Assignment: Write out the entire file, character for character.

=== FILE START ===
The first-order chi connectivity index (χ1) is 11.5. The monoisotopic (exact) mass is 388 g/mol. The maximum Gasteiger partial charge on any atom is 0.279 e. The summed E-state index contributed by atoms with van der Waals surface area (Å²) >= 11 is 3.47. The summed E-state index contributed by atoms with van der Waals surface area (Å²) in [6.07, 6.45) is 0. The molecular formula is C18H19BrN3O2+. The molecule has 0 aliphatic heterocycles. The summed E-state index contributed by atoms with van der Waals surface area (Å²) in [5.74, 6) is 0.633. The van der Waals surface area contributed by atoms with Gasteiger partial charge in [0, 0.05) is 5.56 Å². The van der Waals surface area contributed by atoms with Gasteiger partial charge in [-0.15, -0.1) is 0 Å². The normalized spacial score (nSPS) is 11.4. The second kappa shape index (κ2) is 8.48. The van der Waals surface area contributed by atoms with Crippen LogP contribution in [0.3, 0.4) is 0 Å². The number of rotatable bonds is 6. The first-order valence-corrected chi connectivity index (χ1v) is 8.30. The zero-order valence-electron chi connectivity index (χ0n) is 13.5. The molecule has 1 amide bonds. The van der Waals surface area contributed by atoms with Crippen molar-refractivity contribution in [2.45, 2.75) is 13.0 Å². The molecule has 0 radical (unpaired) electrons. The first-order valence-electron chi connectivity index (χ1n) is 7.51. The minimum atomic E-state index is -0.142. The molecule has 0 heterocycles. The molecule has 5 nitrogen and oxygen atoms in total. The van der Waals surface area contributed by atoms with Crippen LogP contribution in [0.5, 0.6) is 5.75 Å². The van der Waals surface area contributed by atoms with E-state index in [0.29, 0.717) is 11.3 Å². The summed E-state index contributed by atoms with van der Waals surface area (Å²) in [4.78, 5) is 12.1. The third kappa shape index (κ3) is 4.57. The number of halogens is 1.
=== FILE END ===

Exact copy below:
The first-order chi connectivity index (χ1) is 11.5. The monoisotopic (exact) mass is 388 g/mol. The maximum Gasteiger partial charge on any atom is 0.279 e. The summed E-state index contributed by atoms with van der Waals surface area (Å²) >= 11 is 3.47. The summed E-state index contributed by atoms with van der Waals surface area (Å²) in [6.07, 6.45) is 0. The molecular formula is C18H19BrN3O2+. The molecule has 0 aliphatic heterocycles. The summed E-state index contributed by atoms with van der Waals surface area (Å²) in [5.74, 6) is 0.633. The van der Waals surface area contributed by atoms with Gasteiger partial charge in [0, 0.05) is 5.56 Å². The van der Waals surface area contributed by atoms with Gasteiger partial charge in [-0.15, -0.1) is 0 Å². The normalized spacial score (nSPS) is 11.4. The second kappa shape index (κ2) is 8.48. The van der Waals surface area contributed by atoms with Crippen LogP contribution in [0.3, 0.4) is 0 Å². The number of rotatable bonds is 6. The first-order valence-corrected chi connectivity index (χ1v) is 8.30. The zero-order valence-electron chi connectivity index (χ0n) is 13.5. The molecule has 1 amide bonds. The van der Waals surface area contributed by atoms with Crippen molar-refractivity contribution in [2.45, 2.75) is 13.0 Å². The molecule has 0 radical (unpaired) electrons. The first-order valence-electron chi connectivity index (χ1n) is 7.51. The minimum atomic E-state index is -0.142. The molecule has 0 heterocycles. The molecule has 5 nitrogen and oxygen atoms in total. The van der Waals surface area contributed by atoms with Crippen LogP contribution in [0.5, 0.6) is 5.75 Å². The van der Waals surface area contributed by atoms with E-state index in [0.29, 0.717) is 11.3 Å². The summed E-state index contributed by atoms with van der Waals surface area (Å²) in [4.78, 5) is 12.1. The third kappa shape index (κ3) is 4.57. The number of halogens is 1.